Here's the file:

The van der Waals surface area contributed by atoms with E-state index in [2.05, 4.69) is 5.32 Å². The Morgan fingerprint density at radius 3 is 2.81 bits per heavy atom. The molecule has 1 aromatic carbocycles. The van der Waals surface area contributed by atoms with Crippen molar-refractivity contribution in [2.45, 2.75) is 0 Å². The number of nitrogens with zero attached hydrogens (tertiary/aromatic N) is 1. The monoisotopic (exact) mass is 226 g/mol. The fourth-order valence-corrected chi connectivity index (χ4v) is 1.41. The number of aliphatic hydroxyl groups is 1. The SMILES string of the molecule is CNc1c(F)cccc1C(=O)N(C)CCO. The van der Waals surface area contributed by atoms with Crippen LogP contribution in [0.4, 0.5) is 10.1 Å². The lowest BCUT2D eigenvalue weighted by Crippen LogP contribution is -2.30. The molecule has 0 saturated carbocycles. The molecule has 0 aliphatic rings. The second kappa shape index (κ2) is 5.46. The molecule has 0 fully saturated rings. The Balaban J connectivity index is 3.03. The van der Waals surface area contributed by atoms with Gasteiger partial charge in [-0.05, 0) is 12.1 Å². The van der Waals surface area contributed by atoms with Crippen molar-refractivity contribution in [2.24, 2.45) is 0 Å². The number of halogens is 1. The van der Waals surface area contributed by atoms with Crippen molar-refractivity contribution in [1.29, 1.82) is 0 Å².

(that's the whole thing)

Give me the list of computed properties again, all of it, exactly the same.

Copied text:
The van der Waals surface area contributed by atoms with E-state index in [2.05, 4.69) is 5.32 Å². The Morgan fingerprint density at radius 3 is 2.81 bits per heavy atom. The molecule has 1 aromatic carbocycles. The van der Waals surface area contributed by atoms with Crippen molar-refractivity contribution in [2.45, 2.75) is 0 Å². The number of nitrogens with zero attached hydrogens (tertiary/aromatic N) is 1. The monoisotopic (exact) mass is 226 g/mol. The fourth-order valence-corrected chi connectivity index (χ4v) is 1.41. The number of aliphatic hydroxyl groups is 1. The SMILES string of the molecule is CNc1c(F)cccc1C(=O)N(C)CCO. The van der Waals surface area contributed by atoms with Crippen LogP contribution in [0.4, 0.5) is 10.1 Å². The lowest BCUT2D eigenvalue weighted by Crippen LogP contribution is -2.30. The molecule has 0 saturated carbocycles. The molecule has 0 aliphatic rings. The second kappa shape index (κ2) is 5.46. The molecule has 0 fully saturated rings. The Balaban J connectivity index is 3.03. The van der Waals surface area contributed by atoms with Gasteiger partial charge in [-0.05, 0) is 12.1 Å². The van der Waals surface area contributed by atoms with Crippen molar-refractivity contribution in [2.24, 2.45) is 0 Å². The number of halogens is 1. The van der Waals surface area contributed by atoms with Crippen molar-refractivity contribution in [1.29, 1.82) is 0 Å².